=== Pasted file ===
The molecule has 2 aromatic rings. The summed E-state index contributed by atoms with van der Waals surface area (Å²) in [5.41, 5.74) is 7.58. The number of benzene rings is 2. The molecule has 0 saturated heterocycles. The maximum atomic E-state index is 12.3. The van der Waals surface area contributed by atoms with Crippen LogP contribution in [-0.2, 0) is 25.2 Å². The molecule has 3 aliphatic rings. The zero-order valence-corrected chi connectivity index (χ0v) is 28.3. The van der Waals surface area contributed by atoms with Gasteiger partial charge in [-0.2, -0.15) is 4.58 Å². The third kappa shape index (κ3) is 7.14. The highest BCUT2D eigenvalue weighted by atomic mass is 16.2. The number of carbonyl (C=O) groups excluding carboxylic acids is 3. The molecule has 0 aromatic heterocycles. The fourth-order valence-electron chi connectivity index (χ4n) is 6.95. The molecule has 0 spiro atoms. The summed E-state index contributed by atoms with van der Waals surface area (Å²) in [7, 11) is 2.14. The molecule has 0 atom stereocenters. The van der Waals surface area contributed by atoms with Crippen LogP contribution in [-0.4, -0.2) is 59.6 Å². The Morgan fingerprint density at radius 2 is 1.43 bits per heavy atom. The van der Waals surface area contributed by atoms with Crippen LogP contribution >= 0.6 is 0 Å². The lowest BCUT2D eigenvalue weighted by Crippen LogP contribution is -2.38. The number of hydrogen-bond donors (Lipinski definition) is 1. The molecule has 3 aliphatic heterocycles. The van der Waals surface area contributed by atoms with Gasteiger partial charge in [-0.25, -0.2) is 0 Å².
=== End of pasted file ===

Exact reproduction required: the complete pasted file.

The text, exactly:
The molecule has 2 aromatic rings. The summed E-state index contributed by atoms with van der Waals surface area (Å²) in [5.41, 5.74) is 7.58. The number of benzene rings is 2. The molecule has 0 saturated heterocycles. The maximum atomic E-state index is 12.3. The van der Waals surface area contributed by atoms with Crippen LogP contribution in [-0.2, 0) is 25.2 Å². The molecule has 3 aliphatic rings. The zero-order valence-corrected chi connectivity index (χ0v) is 28.3. The van der Waals surface area contributed by atoms with Gasteiger partial charge in [-0.2, -0.15) is 4.58 Å². The third kappa shape index (κ3) is 7.14. The highest BCUT2D eigenvalue weighted by atomic mass is 16.2. The number of carbonyl (C=O) groups excluding carboxylic acids is 3. The molecule has 0 aromatic heterocycles. The fourth-order valence-electron chi connectivity index (χ4n) is 6.95. The molecule has 0 spiro atoms. The summed E-state index contributed by atoms with van der Waals surface area (Å²) in [7, 11) is 2.14. The molecule has 0 atom stereocenters. The van der Waals surface area contributed by atoms with Crippen LogP contribution in [-0.4, -0.2) is 59.6 Å². The Morgan fingerprint density at radius 2 is 1.43 bits per heavy atom. The van der Waals surface area contributed by atoms with Crippen LogP contribution >= 0.6 is 0 Å². The lowest BCUT2D eigenvalue weighted by Crippen LogP contribution is -2.38. The number of hydrogen-bond donors (Lipinski definition) is 1. The molecule has 3 aliphatic heterocycles. The van der Waals surface area contributed by atoms with Gasteiger partial charge in [-0.25, -0.2) is 0 Å².